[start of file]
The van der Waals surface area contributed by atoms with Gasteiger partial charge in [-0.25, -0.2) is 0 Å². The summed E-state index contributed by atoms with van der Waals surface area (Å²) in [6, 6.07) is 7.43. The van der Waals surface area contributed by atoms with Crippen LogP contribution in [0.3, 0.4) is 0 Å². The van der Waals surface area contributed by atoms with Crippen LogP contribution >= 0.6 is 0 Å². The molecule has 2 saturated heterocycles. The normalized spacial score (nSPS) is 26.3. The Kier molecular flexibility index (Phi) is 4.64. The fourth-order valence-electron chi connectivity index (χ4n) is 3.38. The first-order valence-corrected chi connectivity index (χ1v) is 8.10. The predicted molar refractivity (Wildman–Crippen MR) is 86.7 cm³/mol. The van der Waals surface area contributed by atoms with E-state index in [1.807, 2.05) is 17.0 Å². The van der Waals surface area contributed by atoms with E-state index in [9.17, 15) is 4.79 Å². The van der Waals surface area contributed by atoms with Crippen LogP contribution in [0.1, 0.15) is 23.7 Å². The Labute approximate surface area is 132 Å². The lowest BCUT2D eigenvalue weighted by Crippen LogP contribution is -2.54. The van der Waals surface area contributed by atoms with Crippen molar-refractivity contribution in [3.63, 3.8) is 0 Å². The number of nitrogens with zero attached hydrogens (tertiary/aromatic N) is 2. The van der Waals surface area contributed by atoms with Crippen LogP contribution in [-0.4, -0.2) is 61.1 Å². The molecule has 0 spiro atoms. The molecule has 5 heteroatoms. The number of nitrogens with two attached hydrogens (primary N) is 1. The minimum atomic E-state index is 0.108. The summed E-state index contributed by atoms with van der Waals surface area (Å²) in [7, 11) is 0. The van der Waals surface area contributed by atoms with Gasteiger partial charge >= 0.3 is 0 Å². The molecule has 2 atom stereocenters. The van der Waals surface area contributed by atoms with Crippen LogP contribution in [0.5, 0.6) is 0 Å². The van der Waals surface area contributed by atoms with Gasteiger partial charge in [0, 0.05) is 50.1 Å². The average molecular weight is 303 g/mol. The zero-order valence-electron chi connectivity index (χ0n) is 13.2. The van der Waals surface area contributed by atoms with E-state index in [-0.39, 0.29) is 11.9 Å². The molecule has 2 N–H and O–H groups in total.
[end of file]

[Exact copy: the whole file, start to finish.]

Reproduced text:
The van der Waals surface area contributed by atoms with Gasteiger partial charge in [-0.25, -0.2) is 0 Å². The summed E-state index contributed by atoms with van der Waals surface area (Å²) in [6, 6.07) is 7.43. The van der Waals surface area contributed by atoms with Crippen LogP contribution in [0.3, 0.4) is 0 Å². The van der Waals surface area contributed by atoms with Crippen LogP contribution >= 0.6 is 0 Å². The molecule has 2 saturated heterocycles. The normalized spacial score (nSPS) is 26.3. The Kier molecular flexibility index (Phi) is 4.64. The fourth-order valence-electron chi connectivity index (χ4n) is 3.38. The first-order valence-corrected chi connectivity index (χ1v) is 8.10. The predicted molar refractivity (Wildman–Crippen MR) is 86.7 cm³/mol. The van der Waals surface area contributed by atoms with E-state index in [1.807, 2.05) is 17.0 Å². The van der Waals surface area contributed by atoms with E-state index in [9.17, 15) is 4.79 Å². The van der Waals surface area contributed by atoms with Crippen LogP contribution in [0.1, 0.15) is 23.7 Å². The Labute approximate surface area is 132 Å². The lowest BCUT2D eigenvalue weighted by Crippen LogP contribution is -2.54. The van der Waals surface area contributed by atoms with Crippen molar-refractivity contribution in [3.63, 3.8) is 0 Å². The number of nitrogens with zero attached hydrogens (tertiary/aromatic N) is 2. The van der Waals surface area contributed by atoms with Crippen LogP contribution in [-0.4, -0.2) is 61.1 Å². The molecule has 0 spiro atoms. The molecule has 5 heteroatoms. The number of nitrogens with two attached hydrogens (primary N) is 1. The minimum atomic E-state index is 0.108. The summed E-state index contributed by atoms with van der Waals surface area (Å²) in [7, 11) is 0. The van der Waals surface area contributed by atoms with Gasteiger partial charge >= 0.3 is 0 Å². The molecule has 2 atom stereocenters. The van der Waals surface area contributed by atoms with Crippen LogP contribution in [0.5, 0.6) is 0 Å². The van der Waals surface area contributed by atoms with Gasteiger partial charge in [0, 0.05) is 50.1 Å². The average molecular weight is 303 g/mol. The zero-order valence-electron chi connectivity index (χ0n) is 13.2. The van der Waals surface area contributed by atoms with E-state index in [-0.39, 0.29) is 11.9 Å². The molecule has 2 N–H and O–H groups in total.